I have to remind myself that I am not a doctor.

All my life I’ve been interested in medicine and will diagnose anyone who presents me with symptoms — whether they want me to or not.

I suppose it started when I was three years old and inhaled a peanut. I had to be rushed from our Grove City farm to the University of Minnesota. A doctor found the nut in my lung and removed it. I had to stay at the hospital for ten days to be sure I had no after effects from the experience. My mother said when she came to get me I did not want to leave. I had fallen in love with the doctor and hung onto him for dear life.

I do not remember any of this, but I figure that’s where my intense interest in medicine began.

I research every disease, ache, or pain that I — or anyone else I know — is suffering from. It’s a kind of game for me. I diagnose myself and if I need a doctor to confirm my findings, I will make an appointment. Most of the time I am right. They come up with the same result I did. I never tell them what I think I have so as not to prejudice their opinion.

One time, though, I was way way wrong. I found a lump on the top of my left thigh. I looked that up. I was horrified to discover that it could be cancer of the muscle which is very serious. I worried and worried.

A few days later, during a routine appointment with my gynecologist, I asked her, trying not to reveal my terror, “Take a look at this. What is that?” I held my breath as she reached out and rubbed the area. “Oh, that,” she said dismissively, “that’s just fat.” She looked at me curiously when I laughed out loud at her diagnosis. It definitely wasn’t cancer of the muscle. If it had been, by this time I would not be writing this or doing anything else.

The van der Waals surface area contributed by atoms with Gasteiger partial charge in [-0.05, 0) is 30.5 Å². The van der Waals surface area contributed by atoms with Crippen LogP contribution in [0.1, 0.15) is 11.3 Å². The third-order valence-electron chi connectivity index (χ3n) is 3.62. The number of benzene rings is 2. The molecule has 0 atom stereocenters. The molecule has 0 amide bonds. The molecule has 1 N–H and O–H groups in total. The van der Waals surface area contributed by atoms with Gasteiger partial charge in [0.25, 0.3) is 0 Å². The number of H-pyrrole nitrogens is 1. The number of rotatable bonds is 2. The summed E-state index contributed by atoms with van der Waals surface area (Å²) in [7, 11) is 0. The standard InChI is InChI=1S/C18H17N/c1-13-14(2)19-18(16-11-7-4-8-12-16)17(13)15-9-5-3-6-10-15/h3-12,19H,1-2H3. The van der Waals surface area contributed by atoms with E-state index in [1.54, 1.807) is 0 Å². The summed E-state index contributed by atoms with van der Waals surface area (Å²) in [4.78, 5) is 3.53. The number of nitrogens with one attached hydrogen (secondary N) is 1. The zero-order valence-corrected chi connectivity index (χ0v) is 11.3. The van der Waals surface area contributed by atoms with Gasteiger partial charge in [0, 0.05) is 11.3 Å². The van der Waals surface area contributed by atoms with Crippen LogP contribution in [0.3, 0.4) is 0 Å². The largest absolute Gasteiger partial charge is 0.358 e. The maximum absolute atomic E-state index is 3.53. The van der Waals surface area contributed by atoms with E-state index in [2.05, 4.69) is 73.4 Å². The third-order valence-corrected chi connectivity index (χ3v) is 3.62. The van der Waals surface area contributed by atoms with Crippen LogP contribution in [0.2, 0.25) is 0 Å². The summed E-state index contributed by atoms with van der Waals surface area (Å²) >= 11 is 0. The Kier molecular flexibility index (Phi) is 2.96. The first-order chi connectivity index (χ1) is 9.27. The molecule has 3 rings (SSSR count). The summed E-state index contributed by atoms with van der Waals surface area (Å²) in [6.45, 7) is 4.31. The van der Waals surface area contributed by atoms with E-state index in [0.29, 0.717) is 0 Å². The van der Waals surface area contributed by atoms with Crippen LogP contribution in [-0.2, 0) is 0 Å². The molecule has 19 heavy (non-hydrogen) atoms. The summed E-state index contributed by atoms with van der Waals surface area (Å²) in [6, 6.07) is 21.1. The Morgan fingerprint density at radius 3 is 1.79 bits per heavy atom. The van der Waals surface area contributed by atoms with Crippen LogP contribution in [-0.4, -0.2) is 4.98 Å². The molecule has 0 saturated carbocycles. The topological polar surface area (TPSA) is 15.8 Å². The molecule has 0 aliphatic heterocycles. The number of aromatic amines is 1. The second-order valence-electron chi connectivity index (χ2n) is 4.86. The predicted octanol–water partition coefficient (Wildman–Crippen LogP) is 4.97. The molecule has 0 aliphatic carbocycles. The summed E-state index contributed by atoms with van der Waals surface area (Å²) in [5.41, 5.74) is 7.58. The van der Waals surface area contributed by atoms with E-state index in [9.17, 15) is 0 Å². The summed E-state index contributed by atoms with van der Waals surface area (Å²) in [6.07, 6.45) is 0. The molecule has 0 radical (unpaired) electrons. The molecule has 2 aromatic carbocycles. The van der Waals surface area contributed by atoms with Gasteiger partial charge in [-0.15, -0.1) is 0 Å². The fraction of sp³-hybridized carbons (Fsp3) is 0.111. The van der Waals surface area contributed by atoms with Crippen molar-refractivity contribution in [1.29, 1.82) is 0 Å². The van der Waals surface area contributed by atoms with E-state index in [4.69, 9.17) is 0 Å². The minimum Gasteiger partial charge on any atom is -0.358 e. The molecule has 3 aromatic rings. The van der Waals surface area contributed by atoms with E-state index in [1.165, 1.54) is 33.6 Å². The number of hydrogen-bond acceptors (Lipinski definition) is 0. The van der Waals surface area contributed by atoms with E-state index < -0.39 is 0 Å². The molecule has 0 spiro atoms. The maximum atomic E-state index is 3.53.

I’m what some doctors hate: Someone who knows enough medicine to be dangerous and, yes, sometimes a pain in the butt. I ask a lot of questions about my own case but also about members of my family when they are ill. I’m the one who asks the doctor questions like: What’s his hemoglobin? Have you checked for a UTI? What drugs have you prescribed? Could she have pneumonia? I find — as I am sure most doctors do — that diagnosing is the most interesting and important part of medicine. It’s like detective work.

I am so glad when I meet a doctor socially who likes to talk about their work. That can have some drawbacks: I had dinner with a surgeon several years ago. I ordered calf’s brains and when my dish arrived, he pointed out the cerebrum, the medulla, and the cerebellum. Enlightening but not exactly stimulating to my appetite. Not to worry, I ate them with pleasure anyway.